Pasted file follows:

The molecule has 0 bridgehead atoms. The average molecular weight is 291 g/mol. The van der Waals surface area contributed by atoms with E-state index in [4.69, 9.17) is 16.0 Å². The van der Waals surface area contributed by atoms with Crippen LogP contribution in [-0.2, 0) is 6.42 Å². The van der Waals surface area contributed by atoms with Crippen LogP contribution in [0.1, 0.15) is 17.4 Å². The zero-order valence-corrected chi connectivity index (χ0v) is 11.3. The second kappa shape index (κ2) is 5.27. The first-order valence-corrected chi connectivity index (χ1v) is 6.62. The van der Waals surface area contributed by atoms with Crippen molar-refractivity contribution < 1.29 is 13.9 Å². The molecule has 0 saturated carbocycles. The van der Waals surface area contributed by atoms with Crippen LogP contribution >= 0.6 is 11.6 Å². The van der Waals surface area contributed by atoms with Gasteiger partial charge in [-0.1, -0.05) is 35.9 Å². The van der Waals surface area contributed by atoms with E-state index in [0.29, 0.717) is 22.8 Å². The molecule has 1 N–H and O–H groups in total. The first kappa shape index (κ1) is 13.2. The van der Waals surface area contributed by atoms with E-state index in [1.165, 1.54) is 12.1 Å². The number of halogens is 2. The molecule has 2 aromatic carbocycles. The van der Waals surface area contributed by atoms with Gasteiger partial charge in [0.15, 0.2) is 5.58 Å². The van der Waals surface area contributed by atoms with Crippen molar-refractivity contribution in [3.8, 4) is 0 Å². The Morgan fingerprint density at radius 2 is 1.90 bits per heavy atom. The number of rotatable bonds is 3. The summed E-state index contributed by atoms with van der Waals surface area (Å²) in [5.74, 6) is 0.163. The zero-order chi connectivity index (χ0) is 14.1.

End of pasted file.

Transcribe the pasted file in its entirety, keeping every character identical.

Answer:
The molecule has 0 bridgehead atoms. The average molecular weight is 291 g/mol. The van der Waals surface area contributed by atoms with E-state index in [4.69, 9.17) is 16.0 Å². The van der Waals surface area contributed by atoms with Crippen LogP contribution in [-0.2, 0) is 6.42 Å². The van der Waals surface area contributed by atoms with Crippen LogP contribution in [0.1, 0.15) is 17.4 Å². The zero-order valence-corrected chi connectivity index (χ0v) is 11.3. The second kappa shape index (κ2) is 5.27. The first-order valence-corrected chi connectivity index (χ1v) is 6.62. The van der Waals surface area contributed by atoms with Crippen molar-refractivity contribution < 1.29 is 13.9 Å². The molecule has 0 saturated carbocycles. The van der Waals surface area contributed by atoms with Crippen LogP contribution >= 0.6 is 11.6 Å². The van der Waals surface area contributed by atoms with Gasteiger partial charge in [-0.1, -0.05) is 35.9 Å². The van der Waals surface area contributed by atoms with E-state index in [0.29, 0.717) is 22.8 Å². The molecule has 1 N–H and O–H groups in total. The first kappa shape index (κ1) is 13.2. The van der Waals surface area contributed by atoms with E-state index in [1.165, 1.54) is 12.1 Å². The number of halogens is 2. The molecule has 2 aromatic carbocycles. The van der Waals surface area contributed by atoms with Gasteiger partial charge in [0.15, 0.2) is 5.58 Å². The van der Waals surface area contributed by atoms with Crippen molar-refractivity contribution in [3.8, 4) is 0 Å². The Morgan fingerprint density at radius 2 is 1.90 bits per heavy atom. The number of rotatable bonds is 3. The summed E-state index contributed by atoms with van der Waals surface area (Å²) in [5.74, 6) is 0.163. The zero-order chi connectivity index (χ0) is 14.1.